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  15. Christina Behme (2011). Language Universals. Philosophical Psychology 24 (6):867-871.
    Philosophical Psychology, Volume 0, Issue 0, Page 1-5, Ahead of Print.
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  16. Jesse M. Bering & Dave Bjorklund (2007). The Serpent's Gift: Evolutionary Psychology and Consciousness. In Philip David Zelazo, Morris Moscovitch & Evan Thompson (eds.), The Cambridge Handbook of Consciousness. Cambridge.
  17. Jesse M. Bering & Todd K. Shackelford (2004). The Causal Role of Consciousness: A Conceptual Addendum to Human Evolutionary Psychology. Review of General Psychology 8 (4):227-248.
  18. Jose Luis Bermudez & Alan Millar (eds.) (2002). Reason and Nature. Clarendon.
    Reason and Nature investigates the norms of reason--the standards which contribute to determining whether beliefs, inferences, and actions are rational. Nine philosophers and two psychologists discuss what kinds of things these norms are, how they can be situated within the natural world, and what role they play in the psychological explanation of belief and action. Current work in the theory of rationality is subject to very diverse influences ranging from experimental and theoretical psychology, through philosophy of logic and language, to (...)
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  19. Marissa S. Beyers & Jeffrey S. Reber (1998). The Illusion of Intimacy: A Levinasian Critique of Evolutionary Psychology. Journal of Theoretical and Philosophical Psychology 18 (2):176-192.
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  20. Marion Blute (2001). A Single-Process Learning Theory. Behavioral and Brain Sciences 24 (3):529-531.
    Many analogies exist between the process of evolution by natural selection and of learning by reinforcement and punishment. A full extension of the evolutionary analogy to learning to include analogues of the fitness, genotype, development, environmental influences, and phenotype concepts makes possible a single theory of the learning process able to encompass all of the elementary procedures known to yield learning.
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  21. Radu J. Bogdan (2003). Minding Minds: Evolving a Reflexive Mind by Interpreting Others. MIT Press.
    In this book, Radu Bogdan proposes that humans think reflexively because they interpret each other's minds in social contexts of cooperation, communication, ...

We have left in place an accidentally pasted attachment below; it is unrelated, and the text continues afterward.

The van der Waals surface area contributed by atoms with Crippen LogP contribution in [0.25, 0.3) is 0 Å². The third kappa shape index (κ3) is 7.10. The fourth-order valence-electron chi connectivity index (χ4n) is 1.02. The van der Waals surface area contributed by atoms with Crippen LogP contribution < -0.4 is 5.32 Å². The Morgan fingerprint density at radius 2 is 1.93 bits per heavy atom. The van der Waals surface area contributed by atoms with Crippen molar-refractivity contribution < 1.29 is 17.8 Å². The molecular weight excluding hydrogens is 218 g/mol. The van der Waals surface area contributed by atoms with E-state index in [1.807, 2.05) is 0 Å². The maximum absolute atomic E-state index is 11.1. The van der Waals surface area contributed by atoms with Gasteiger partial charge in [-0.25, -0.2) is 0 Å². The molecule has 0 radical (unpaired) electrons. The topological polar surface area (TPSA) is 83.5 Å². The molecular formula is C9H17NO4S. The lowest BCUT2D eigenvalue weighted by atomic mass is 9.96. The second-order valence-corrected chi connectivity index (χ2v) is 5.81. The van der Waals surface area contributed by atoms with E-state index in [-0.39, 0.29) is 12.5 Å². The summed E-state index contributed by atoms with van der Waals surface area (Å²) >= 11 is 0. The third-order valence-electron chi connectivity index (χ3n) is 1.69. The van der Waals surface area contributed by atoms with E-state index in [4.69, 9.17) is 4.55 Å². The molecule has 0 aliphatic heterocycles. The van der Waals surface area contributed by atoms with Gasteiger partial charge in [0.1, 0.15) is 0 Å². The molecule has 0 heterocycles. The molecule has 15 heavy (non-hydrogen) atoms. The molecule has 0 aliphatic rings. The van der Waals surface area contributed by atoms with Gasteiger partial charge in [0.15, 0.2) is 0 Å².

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  22. Fred L. Bookstein (2014). Statistics is Founded on Entropy, Not Evolutionary Psychology. Biological Theory 9 (1):108-112.
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  23. Matthew Braddock (2009). Evolutionary Psychology's Moral Implications. Biology and Philosophy 24 (4):531-540.
    In this paper, I critically summarize John Cartwrtight’s Evolution and Human Behavior and evaluate what he says about certain moral implications of Darwinian views of human behavior. He takes a Darwinism-doesn’t-rock-the-boat approach and argues that Darwinism, even if it is allied with evolutionary psychology, does not give us reason to be worried about the alterability of our behavior, nor does it give us reason to think that we may have to change our ordinary practices and views concerning free-will and moral (...)
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  24. Douglas C. Broadfield (2010). Grandparental Investment and the Epiphenomenon of Menopause in Recent Human History. Behavioral and Brain Sciences 33 (1):19-20.
    The effects of grandparental investment in relatives are apparent in human groups, suggesting that a postreproductive period in humans is selective. Although investment of relatives in kin produces obvious benefits for kin groups, selection for a postreproductive period in humans is not supported by evidence from chimpanzees. Instead, grandparental investment is likely a recent phenomenon of longevity, rather than an evolved feature.
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  25. Derek Browne (2005). Book Review the Evolution of Cognition. [REVIEW] Philosophy of Science 72 (3):489-491.
  26. Martin Brune (2006). The Evolutionary Psychology of Obsessive-Compulsive Disorder: The Role of Cognitive Metarepresentation. Perspectives in Biology and Medicine 49 (3):317-329.